Lis Howell is director of broadcasting at City University, London, running the broadcasting and television journalism programmes, and also deputy head of the journalism department. She is an award-winning journalist who went on to become a senior executive in British television and also writes murder-mystery novels.
The City broadcasting courses turn out 70 postgraduates a year, several of whom get production jobs within the established news broadcasters (for instance, BBC, ITV, ITN, Channel Four, Sky News and CNN).
Howell was born in Liverpool in 1951 and was educated at the Liverpool Institute for Girls and Bristol University, where she read English Literature. She got a diploma in teacher training from Leeds Trinity & All Saints college, carrying out work experience at Radio Leeds. Soon after, in 1974, Radio Leeds offered her a reporting job.
Three years later she became the first woman reporter at Border Television, where she was also a presenter. She went to Granada Television in 1979, then Tyne Tees Television from 1981 to 1984. She then decided to quit journalism, opting to become the village postmistress at Mawbray, in northern Cumbria, opening a small restaurant in the adjoining barn and having a baby, Alex, in 1984.
The following year she worked her way back into television, by suggesting to Border TV a programme on a mother and her baby living in a remote country area, which led to a series, Border Babes. She did another series of six shows and was then offered the job of Border’s Head of News, the first woman to be appointed to the job. She was later deputy programme controller and in 1989 was joint winner with ITN of a Royal Television Society award for coverage of the Lockerbie air disaster, where she broke the story and organised the incoming footage from the scene.
She became managing editor of Sky News later that year and was sent to Saudi Arabia to organise the company’s coverage of the first Gulf War.
She was appointed director of programmes in 1992 for breakfast television channel GMTV, which launched on January 1, 1993, and quickly became the subject of controversy over what was termed the “F Factor”. After a Sunday Times journalist was given access to production meetings she was quoted in the press for saying that television presenters needed to be fanciable. Soon after, in February 1993, with a financial crisis hitting the new channel, she was sacked by the newly-installed chairman, Greg Dyke.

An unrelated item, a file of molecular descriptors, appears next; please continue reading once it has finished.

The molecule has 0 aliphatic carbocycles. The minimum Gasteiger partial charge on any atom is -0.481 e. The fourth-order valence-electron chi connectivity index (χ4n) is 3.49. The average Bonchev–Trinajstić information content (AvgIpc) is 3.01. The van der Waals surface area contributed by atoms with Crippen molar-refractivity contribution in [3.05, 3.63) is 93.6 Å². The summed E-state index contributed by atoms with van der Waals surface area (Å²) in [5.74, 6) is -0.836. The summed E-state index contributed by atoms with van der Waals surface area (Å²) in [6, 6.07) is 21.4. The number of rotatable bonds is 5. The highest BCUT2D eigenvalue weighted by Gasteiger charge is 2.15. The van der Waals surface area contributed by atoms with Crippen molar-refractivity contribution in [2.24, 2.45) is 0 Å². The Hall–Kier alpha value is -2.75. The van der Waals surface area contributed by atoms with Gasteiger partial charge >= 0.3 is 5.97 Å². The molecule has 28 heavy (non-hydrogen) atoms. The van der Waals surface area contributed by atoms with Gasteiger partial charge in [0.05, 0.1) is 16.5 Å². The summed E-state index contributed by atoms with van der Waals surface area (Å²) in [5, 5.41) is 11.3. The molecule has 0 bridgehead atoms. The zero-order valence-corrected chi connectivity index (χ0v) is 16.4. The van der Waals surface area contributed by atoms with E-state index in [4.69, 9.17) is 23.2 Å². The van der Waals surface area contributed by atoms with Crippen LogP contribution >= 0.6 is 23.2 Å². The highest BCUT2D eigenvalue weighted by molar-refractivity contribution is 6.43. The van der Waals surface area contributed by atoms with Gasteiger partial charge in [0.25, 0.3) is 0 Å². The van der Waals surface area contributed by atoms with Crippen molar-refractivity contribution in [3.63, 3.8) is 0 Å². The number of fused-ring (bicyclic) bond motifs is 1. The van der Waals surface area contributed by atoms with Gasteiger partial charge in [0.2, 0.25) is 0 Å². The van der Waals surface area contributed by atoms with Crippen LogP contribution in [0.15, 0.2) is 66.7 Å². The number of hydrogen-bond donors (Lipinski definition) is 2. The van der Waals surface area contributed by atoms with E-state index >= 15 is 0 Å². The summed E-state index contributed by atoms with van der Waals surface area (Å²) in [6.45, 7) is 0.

Two months later (April 1993) Howell became director of programmes at the newly-launched satellite television channel UK Living (later renamed Living TV), largely geared to women viewers and set up by four UK and US television companies and later run through the newly-set-up Flextech. She subsequently became vice president of Flextech with responsibility for the channels Living, Trouble, Bravo and Challenge.
She quit in 1999 over policy issues and went to Harvard Business School to take the Advance Management course. She also set up a mainly-women’s website, bowlofcherries, which among other things organised events in central London. It is now being revamped as a directory for women contributors to television and radio.
Howell joined the City University journalism department as a visiting lecturer in television in 2002, started the postgraduate programme on Television Current Affairs in 2003, later becoming Director of Broadcasting while running both the current affairs and broadcast journalism courses.
As a media commentator, Howell has appeared on several television and radio programmes and written for Broadcast magazine and the Financial Times Creative Business special reports. She has also written articles about her work — for instance, launching a website and becoming a university lecturer — and been quoted on the skills needed by television presenters.
She was chair of the Edinburgh International Television Festival in 1999 and has chaired a judging panel for the Royal Television Society’s journalism award from 2006. She has also been a judge for, among others, the UK’s Muslim News Awards for Excellence. She is a member of Bafta.